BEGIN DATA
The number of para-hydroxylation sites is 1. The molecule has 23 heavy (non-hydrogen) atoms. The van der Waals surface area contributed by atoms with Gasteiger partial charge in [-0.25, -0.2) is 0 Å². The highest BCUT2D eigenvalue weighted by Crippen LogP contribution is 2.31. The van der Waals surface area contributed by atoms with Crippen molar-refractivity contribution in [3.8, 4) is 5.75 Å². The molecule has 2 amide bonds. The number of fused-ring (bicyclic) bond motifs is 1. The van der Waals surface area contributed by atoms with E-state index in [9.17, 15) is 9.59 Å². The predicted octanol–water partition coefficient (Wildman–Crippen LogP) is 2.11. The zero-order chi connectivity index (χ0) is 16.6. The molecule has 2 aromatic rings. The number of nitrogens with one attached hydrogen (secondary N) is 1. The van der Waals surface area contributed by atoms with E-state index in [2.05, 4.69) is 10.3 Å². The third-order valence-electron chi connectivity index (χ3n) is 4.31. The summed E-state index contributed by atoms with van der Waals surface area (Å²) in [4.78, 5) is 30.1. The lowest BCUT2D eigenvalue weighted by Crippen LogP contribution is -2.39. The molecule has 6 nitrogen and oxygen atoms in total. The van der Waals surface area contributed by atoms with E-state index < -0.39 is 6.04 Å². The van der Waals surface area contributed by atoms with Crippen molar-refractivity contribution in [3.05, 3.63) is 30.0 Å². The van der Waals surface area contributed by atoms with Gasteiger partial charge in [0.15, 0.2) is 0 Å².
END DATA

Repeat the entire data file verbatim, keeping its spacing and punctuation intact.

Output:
The number of para-hydroxylation sites is 1. The molecule has 23 heavy (non-hydrogen) atoms. The van der Waals surface area contributed by atoms with Gasteiger partial charge in [-0.25, -0.2) is 0 Å². The highest BCUT2D eigenvalue weighted by Crippen LogP contribution is 2.31. The van der Waals surface area contributed by atoms with Crippen molar-refractivity contribution in [3.8, 4) is 5.75 Å². The molecule has 2 amide bonds. The number of fused-ring (bicyclic) bond motifs is 1. The van der Waals surface area contributed by atoms with E-state index in [9.17, 15) is 9.59 Å². The predicted octanol–water partition coefficient (Wildman–Crippen LogP) is 2.11. The zero-order chi connectivity index (χ0) is 16.6. The molecule has 2 aromatic rings. The number of nitrogens with one attached hydrogen (secondary N) is 1. The van der Waals surface area contributed by atoms with E-state index in [2.05, 4.69) is 10.3 Å². The third-order valence-electron chi connectivity index (χ3n) is 4.31. The summed E-state index contributed by atoms with van der Waals surface area (Å²) in [4.78, 5) is 30.1. The lowest BCUT2D eigenvalue weighted by Crippen LogP contribution is -2.39. The molecule has 6 nitrogen and oxygen atoms in total. The van der Waals surface area contributed by atoms with E-state index < -0.39 is 6.04 Å². The van der Waals surface area contributed by atoms with Crippen molar-refractivity contribution in [3.05, 3.63) is 30.0 Å². The van der Waals surface area contributed by atoms with Gasteiger partial charge in [0.15, 0.2) is 0 Å².